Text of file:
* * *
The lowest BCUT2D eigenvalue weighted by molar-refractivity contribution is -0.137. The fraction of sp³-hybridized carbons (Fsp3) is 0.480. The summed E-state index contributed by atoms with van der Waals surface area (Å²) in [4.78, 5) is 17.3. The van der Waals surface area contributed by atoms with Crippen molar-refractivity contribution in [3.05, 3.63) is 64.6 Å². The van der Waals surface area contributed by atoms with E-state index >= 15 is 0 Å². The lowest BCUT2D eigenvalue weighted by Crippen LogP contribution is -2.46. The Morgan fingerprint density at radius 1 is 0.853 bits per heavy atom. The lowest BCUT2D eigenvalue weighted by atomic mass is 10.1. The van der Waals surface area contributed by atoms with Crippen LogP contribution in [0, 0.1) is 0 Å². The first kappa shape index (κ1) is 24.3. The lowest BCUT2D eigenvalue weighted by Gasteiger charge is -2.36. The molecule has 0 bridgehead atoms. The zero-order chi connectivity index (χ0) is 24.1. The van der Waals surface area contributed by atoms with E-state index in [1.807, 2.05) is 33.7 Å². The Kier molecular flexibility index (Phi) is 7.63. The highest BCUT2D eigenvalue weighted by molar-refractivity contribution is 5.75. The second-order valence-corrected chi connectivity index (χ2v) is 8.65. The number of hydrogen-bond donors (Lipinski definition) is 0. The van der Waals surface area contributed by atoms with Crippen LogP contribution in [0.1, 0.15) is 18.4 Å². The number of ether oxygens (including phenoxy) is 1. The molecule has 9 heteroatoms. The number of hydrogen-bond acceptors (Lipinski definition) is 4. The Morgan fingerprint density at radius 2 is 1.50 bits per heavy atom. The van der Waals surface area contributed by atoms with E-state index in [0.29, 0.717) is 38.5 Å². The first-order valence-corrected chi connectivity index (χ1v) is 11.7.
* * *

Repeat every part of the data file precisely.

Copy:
The lowest BCUT2D eigenvalue weighted by molar-refractivity contribution is -0.137. The fraction of sp³-hybridized carbons (Fsp3) is 0.480. The summed E-state index contributed by atoms with van der Waals surface area (Å²) in [4.78, 5) is 17.3. The van der Waals surface area contributed by atoms with Crippen molar-refractivity contribution in [3.05, 3.63) is 64.6 Å². The van der Waals surface area contributed by atoms with E-state index >= 15 is 0 Å². The lowest BCUT2D eigenvalue weighted by Crippen LogP contribution is -2.46. The Morgan fingerprint density at radius 1 is 0.853 bits per heavy atom. The lowest BCUT2D eigenvalue weighted by atomic mass is 10.1. The van der Waals surface area contributed by atoms with Crippen LogP contribution in [0, 0.1) is 0 Å². The first kappa shape index (κ1) is 24.3. The lowest BCUT2D eigenvalue weighted by Gasteiger charge is -2.36. The molecule has 0 bridgehead atoms. The zero-order chi connectivity index (χ0) is 24.1. The van der Waals surface area contributed by atoms with E-state index in [1.807, 2.05) is 33.7 Å². The Kier molecular flexibility index (Phi) is 7.63. The highest BCUT2D eigenvalue weighted by molar-refractivity contribution is 5.75. The second-order valence-corrected chi connectivity index (χ2v) is 8.65. The number of hydrogen-bond donors (Lipinski definition) is 0. The van der Waals surface area contributed by atoms with Crippen LogP contribution in [0.1, 0.15) is 18.4 Å². The number of ether oxygens (including phenoxy) is 1. The molecule has 9 heteroatoms. The number of hydrogen-bond acceptors (Lipinski definition) is 4. The Morgan fingerprint density at radius 2 is 1.50 bits per heavy atom. The van der Waals surface area contributed by atoms with E-state index in [0.29, 0.717) is 38.5 Å². The first-order valence-corrected chi connectivity index (χ1v) is 11.7.